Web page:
Kildare archaeological digs show the wonder of what lies beneath our feet

Kildare opinion

Conor McHugh


Conor McHugh


Kildare archaeological digs show the wonder of what what lies beneath our feet

Noel Dunne gave a talk on ‘The Kiln Fields’ Sallins Bypass, a Heritage Week event, in Naas Town Hall Tuesday evening, August 22

It occured to me a few years ago, that there is a terrible tendency for many of us to forget that we’re not the first generation to have walked the earth — to somehow think that we, and we alone know everything, have discovered everything and that very little of note ever occured before we were all born sometime in the last 100 years. This, of course, is patent nonsense.

In fact it is understood by archaeologists that humans first arrived in Ireland 12,000 years ago.

None of our history books, or our frame of reference goes back that far.

SEE PHOTOS: Buried for 1,200 years in Sallins - skulls, jewellery and burial chambers

Western society tends to understand our history in terms of the Judeo-Christian narrative. We know a good bit about the last 2,000 years, and a little bit from before then.

The oldest thing we know of, Newgrange, is ‘only’ 5,000 years old. And lets face it, they weren’t living in the trees then.

With its chamber that can be lit by the sun at dawn on the shortest day of the year, it was clearly an extraordinary piece of civil engineering.

In recent times we’ve decided to build a bypass of Sallins, because the small village has become clogged with traffic, most of which is not bound for Sallins.

And the Monread area, which is where a lot of people live, has also become clogged with traffic, many of whom have no intention of stopping there.

So the obvious thing was to build a bypass that would take cars coming from Clane, Prosperous, Straffan and Kilcock etc and divert them away from the village towards the motorway which is, lets face, where many of them are going anyway.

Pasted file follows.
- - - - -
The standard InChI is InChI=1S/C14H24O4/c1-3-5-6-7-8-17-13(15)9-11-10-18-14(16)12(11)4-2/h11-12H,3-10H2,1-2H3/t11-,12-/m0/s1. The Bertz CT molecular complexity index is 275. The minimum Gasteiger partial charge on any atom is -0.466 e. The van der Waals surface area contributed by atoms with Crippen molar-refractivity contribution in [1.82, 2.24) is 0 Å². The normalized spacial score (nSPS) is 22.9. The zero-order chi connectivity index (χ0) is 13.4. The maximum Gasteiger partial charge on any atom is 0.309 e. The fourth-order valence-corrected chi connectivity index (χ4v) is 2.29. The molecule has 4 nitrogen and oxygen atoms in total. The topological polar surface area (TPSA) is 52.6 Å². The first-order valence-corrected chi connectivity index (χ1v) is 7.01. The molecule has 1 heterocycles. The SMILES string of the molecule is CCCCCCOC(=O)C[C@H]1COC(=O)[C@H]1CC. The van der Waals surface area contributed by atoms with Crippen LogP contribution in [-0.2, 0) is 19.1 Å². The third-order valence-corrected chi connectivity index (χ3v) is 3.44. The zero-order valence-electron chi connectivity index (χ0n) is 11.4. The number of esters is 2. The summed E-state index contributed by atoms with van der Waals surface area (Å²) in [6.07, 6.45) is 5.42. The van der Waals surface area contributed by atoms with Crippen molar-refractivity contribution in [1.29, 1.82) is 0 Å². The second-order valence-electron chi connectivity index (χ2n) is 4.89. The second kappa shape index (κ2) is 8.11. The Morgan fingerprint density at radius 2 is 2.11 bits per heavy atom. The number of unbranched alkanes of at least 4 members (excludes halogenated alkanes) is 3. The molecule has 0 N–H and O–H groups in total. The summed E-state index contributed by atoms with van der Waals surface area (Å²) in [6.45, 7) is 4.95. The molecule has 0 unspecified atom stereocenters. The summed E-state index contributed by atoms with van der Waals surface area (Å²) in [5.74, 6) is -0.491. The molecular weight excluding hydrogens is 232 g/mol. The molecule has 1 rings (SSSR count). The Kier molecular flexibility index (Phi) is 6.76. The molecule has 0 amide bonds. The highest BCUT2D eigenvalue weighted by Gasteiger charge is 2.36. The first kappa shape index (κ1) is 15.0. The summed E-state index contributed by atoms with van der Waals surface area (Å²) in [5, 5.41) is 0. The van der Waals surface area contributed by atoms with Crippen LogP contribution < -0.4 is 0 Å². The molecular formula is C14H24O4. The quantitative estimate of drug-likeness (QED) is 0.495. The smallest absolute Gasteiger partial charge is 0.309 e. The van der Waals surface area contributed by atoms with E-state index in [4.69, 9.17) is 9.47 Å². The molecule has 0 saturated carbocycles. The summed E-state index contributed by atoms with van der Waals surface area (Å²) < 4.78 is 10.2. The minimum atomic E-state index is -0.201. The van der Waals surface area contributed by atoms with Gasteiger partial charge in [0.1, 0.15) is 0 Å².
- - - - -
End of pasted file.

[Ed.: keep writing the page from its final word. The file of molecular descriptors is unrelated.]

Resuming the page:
It made sense — there’s only oul’ fields out there on the Clane side of Sallins.

Thankfully anytime a new project like this is proposed, the relevant authorities call in archaeologists, who do a a series of test trenches to see if there’s anything of our past lurking underfoot.

And sure enough there was. This came as no great surprise to the archaeologists who do this kind of thing all the time.

In fact, I learned afterwards that they were surprised not to find more pre-historic items.

They discovered a number of things — like old and forgotten roadways, and the remains of what looks like a settlement on the banks of the Liffey, and evidence of significant smelting and kilns.

It’s what they call rural industry, and by the looks of it, it was quite industrious.

In one of the kilns were the remains of a dog.

They believe it was what, in medieval times was called a slaughter, or guard, dog, and as such, is probably the biggest ever found.

I first came across all this in a listing for a talk that was going to take place during Heritage Week, which was the week before last.

I rang the number given and Noel Dunne, who is a Transport Infrastructure Ireland archaeologist answered.

He provided me with loads of pictures and information on what they found and I posted it on our website, honestly thinking that it would attrract the attention of no more than a handful of history buffs, like the historian and writer Liam Kenny, a great friend of this parish.

Turns out there’s huge interest in what lies beneath our feet — far more than I thought. It is one of the most popular stories on our website this year!